A show's rather low animation budget rears its ugly head during its action sequences. This isn't an Inaction Sequence by any means. Blows exchanged by two forces fighting (or dramatic stuff that happens) mostly consist of zooming, scrolling or sometimes even stationary frames. And most of them aren't even Pastel-Chalked Freeze Frames.
Mostly an Anime trope. It has become more popular in Western Animation shows to hide more violent or complex fight scenes.
This was especially prevalent in traditional cel animation before the switch to digital came in the early 2000s. Since traditional cels required a lot of sketching, inking, and then cutting out by hand, the cost for complex animation for fight scenes was often enormous for many studios at the time; let alone making sure the cels were consistent while the fight was ongoing. Even subtle movements of the face would require redrawing the entire picture over again. With the advent of digital animation, the cost for more complex animations was greatly reduced and provided a much easier way to keep track of movement between frames through the use of onion skin, thus allowing for much more complex animations overall.
May overlap with Stop Motion Lighting.
- Berserk (1997) loved this. Notably during Guts' first fight with Griffith. Although you hear the shuffling of swords, neither Guts nor Griffith move during some of these shots.
- The prequel to .hack/GU was full of these. There is one time in an early fight they waste two minutes with two different frames.
- Demon Lord Dante's action sequences fall under this.
- When not using Stock Footage, the filler episode battles of Sailor Moon usually involved this. Most of these involved Sailor Moon narrowly dodging attacks.
- Record of Lodoss War features a battle between dragons that looks like giant still images moving slowly towards each other.
- Happens in episode 7 of Season 2's Mahoromatic. Likely done because of the sheer amount of people taking part in the town's yearly mock battle.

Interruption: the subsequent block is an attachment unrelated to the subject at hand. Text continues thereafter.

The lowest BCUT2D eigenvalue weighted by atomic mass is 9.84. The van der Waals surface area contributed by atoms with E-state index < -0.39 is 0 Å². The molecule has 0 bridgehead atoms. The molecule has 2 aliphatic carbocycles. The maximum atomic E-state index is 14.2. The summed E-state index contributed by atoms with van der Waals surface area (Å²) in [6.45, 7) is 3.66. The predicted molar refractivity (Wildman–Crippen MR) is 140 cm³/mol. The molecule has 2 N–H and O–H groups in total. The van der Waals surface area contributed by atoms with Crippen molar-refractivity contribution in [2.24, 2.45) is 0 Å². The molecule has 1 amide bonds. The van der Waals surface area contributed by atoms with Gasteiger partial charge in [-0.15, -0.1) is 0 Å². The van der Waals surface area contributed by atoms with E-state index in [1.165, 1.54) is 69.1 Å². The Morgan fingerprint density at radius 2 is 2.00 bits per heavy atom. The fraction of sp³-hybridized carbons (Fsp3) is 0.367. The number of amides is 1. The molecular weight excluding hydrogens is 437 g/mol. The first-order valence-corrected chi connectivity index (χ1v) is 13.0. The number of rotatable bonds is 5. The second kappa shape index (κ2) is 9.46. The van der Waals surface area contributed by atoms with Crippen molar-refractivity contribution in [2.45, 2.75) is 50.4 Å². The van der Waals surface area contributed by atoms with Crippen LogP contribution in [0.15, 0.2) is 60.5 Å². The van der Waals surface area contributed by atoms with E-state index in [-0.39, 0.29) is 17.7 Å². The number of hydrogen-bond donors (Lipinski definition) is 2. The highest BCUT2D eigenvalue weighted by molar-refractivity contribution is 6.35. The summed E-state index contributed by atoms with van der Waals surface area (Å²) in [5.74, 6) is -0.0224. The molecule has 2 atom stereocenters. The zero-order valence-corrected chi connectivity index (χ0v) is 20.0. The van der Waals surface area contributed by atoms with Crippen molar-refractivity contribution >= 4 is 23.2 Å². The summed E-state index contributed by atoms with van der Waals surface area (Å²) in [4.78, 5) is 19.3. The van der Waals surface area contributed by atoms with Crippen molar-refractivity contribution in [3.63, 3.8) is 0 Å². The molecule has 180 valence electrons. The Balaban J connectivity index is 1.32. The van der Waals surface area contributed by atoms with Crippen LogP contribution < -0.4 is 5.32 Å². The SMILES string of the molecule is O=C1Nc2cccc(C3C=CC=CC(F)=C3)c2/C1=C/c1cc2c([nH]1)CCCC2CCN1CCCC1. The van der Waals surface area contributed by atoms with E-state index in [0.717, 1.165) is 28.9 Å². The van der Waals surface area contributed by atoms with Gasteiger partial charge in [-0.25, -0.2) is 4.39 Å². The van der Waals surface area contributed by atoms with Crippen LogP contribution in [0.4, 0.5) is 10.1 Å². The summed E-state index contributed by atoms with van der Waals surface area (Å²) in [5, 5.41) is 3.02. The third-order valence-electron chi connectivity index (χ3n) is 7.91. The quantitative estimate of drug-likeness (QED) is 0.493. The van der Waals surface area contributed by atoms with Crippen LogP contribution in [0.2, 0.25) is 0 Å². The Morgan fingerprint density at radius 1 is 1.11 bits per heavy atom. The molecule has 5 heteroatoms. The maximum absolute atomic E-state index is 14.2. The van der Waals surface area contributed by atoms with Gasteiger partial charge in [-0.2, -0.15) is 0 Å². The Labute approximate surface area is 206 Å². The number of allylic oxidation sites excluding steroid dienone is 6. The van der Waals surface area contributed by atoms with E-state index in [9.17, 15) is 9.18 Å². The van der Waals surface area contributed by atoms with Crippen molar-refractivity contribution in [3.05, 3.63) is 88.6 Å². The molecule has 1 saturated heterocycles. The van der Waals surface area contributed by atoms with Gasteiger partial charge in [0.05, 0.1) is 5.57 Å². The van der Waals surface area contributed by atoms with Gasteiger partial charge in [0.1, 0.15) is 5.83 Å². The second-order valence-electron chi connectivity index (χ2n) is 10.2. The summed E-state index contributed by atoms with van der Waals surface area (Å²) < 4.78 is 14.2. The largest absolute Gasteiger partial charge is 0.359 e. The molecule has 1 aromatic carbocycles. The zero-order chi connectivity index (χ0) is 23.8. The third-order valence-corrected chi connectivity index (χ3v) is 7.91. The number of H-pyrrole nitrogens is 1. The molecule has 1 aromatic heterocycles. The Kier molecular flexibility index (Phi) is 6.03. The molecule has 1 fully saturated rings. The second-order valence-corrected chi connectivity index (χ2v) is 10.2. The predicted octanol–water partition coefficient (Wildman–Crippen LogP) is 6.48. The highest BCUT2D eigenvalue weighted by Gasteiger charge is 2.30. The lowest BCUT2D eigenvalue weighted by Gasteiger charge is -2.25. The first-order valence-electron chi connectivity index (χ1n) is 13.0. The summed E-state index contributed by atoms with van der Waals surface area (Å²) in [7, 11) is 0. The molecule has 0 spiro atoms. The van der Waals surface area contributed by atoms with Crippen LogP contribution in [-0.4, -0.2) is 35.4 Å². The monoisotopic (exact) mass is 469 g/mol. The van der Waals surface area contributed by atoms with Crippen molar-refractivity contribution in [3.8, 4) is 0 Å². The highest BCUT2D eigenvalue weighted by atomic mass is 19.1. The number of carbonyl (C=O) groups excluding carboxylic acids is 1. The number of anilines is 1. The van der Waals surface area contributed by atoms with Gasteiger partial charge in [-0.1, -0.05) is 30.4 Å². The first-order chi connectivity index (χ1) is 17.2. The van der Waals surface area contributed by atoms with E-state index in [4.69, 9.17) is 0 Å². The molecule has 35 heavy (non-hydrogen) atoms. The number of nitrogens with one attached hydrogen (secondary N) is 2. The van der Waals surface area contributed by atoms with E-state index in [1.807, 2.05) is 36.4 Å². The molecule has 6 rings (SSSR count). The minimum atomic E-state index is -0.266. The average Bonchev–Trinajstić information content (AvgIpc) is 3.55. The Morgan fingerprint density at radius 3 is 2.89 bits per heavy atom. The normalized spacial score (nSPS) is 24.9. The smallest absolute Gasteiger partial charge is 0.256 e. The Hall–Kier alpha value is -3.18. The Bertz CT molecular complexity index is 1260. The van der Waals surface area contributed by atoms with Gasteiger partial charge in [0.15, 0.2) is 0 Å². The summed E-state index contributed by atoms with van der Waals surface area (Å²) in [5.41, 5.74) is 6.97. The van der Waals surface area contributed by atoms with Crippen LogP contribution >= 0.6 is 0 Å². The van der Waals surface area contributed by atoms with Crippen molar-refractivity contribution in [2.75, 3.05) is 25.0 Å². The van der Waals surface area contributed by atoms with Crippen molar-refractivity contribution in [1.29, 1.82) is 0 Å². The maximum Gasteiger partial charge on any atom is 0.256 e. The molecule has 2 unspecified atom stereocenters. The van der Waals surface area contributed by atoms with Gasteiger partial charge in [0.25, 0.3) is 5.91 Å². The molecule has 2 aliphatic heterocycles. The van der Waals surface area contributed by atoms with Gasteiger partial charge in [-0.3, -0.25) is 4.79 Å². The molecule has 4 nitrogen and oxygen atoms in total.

- The One Piece anime used stationary frames for a large portion of its early battles and events. Although the use of freeze frames have been toned down quite a bit, they do reappear once in a while. This owes a lot to the anime spanning all the back from 1999 and continuing onward for over a decade, with animation advancements and quality dramatically improving on a gradual uphill slope.
- Used in episodes 3 and 8 of Stella Womens Academy, High School Division Class C³. The first and last battles are shown, but all the matches in-between them are just still frames of the various girls in the show.
- Used for all fights in Godmars, with the robots going from one pose to another between camera cuts. This even carries over to its appearance in Super Robot Wars Z 2 and became a meme in itself: Godmars is then considered a robot so powerful it doesn't need overly fancy animation to show off its power.
- Frequently used early in Kill la Kill, but they appear less as the story becomes more serious. Notable, but intentional examples from later in the series arise in battles with Nui Harime, an eerie Humanoid Abomination who rarely ever moves outside of still frames and is capable of reaching through those frames to mess with people.